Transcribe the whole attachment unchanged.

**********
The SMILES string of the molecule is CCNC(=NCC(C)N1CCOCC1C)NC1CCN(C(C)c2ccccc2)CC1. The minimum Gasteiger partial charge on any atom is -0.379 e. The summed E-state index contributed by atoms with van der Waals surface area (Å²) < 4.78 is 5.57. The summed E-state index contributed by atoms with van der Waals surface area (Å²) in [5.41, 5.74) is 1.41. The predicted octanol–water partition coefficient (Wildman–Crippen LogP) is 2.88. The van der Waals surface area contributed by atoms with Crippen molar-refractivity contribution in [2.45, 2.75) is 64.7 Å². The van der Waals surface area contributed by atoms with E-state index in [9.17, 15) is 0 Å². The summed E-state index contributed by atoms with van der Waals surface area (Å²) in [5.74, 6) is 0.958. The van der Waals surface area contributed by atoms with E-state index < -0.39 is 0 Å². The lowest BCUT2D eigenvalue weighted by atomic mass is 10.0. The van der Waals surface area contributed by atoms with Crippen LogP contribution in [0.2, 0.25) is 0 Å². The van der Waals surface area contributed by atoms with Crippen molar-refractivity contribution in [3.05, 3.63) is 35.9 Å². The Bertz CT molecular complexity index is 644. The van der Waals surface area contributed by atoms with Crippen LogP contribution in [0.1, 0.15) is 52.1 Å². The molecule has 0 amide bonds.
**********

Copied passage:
The SMILES string of the molecule is CCNC(=NCC(C)N1CCOCC1C)NC1CCN(C(C)c2ccccc2)CC1. The minimum Gasteiger partial charge on any atom is -0.379 e. The summed E-state index contributed by atoms with van der Waals surface area (Å²) < 4.78 is 5.57. The summed E-state index contributed by atoms with van der Waals surface area (Å²) in [5.41, 5.74) is 1.41. The predicted octanol–water partition coefficient (Wildman–Crippen LogP) is 2.88. The van der Waals surface area contributed by atoms with Crippen molar-refractivity contribution in [2.45, 2.75) is 64.7 Å². The van der Waals surface area contributed by atoms with E-state index in [9.17, 15) is 0 Å². The summed E-state index contributed by atoms with van der Waals surface area (Å²) in [5.74, 6) is 0.958. The van der Waals surface area contributed by atoms with E-state index < -0.39 is 0 Å². The lowest BCUT2D eigenvalue weighted by atomic mass is 10.0. The van der Waals surface area contributed by atoms with Crippen LogP contribution in [0.2, 0.25) is 0 Å². The van der Waals surface area contributed by atoms with Crippen molar-refractivity contribution in [3.05, 3.63) is 35.9 Å². The Bertz CT molecular complexity index is 644. The van der Waals surface area contributed by atoms with Crippen LogP contribution in [0.1, 0.15) is 52.1 Å². The molecule has 0 amide bonds.